Rare snail found after 110 years in Fife

Plaited door snail The snail can be recognised by its club shaped shell which spirals around 11 times

An isolated population of rare land snail last recorded in Fife 110 years ago has been rediscovered.

The plaited door snail (Cochlodina laminata) sighting was received by Fife Nature Records Centre, following a report from a member of the public.

The snail, which has a distinctive corkscrew shell, was last recorded in West Fife near Oakley in 1901.

The new discovery near Blairhall is thought to be the only known population in Fife.

The plaited door snail is found in woodlands and grazes on algae and lichen.

Fife Coast and Countryside Trust is urging nature spotters keen to see the snail for themselves to check tree trunks, although at only 15 to 18mm long and with a dark red-brown shell, it is well camouflaged.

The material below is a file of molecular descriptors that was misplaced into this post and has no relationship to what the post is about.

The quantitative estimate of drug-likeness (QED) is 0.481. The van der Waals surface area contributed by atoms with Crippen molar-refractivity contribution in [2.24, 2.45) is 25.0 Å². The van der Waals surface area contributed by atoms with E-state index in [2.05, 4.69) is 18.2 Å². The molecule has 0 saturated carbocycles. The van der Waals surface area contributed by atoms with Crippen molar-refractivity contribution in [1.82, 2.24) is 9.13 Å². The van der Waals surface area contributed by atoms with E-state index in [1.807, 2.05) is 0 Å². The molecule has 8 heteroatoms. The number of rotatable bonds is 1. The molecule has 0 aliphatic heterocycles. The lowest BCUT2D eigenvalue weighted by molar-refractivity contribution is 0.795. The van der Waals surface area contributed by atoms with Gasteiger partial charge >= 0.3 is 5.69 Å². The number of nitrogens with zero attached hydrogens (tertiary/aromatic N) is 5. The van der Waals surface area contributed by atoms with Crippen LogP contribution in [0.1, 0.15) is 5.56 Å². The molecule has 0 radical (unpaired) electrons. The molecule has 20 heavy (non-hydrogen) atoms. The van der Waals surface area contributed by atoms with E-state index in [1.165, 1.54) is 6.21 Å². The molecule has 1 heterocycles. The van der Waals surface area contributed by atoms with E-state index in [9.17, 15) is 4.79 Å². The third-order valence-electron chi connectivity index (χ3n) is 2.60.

'Very exciting'

Alexa Tweedle, Fife Coast and Countryside Trust information officer, said: "Within Fife there has only ever been one previous record and that was in 1901.

"It's probably the same population of snail as it is so close, the last sighting was in Oakley and this one is in Blairhall.

"To have a confirmed recording of a population in Fife for the first time in over 100 years is very exciting."

The snail can be recognised by its club shaped shell which spirals around 11 times.

The snail is so rare in Scotland that it has been placed on the Scottish Biodiversity list, a list of animals plants and habitats that are of principal importance to biodiversity in Scotland.

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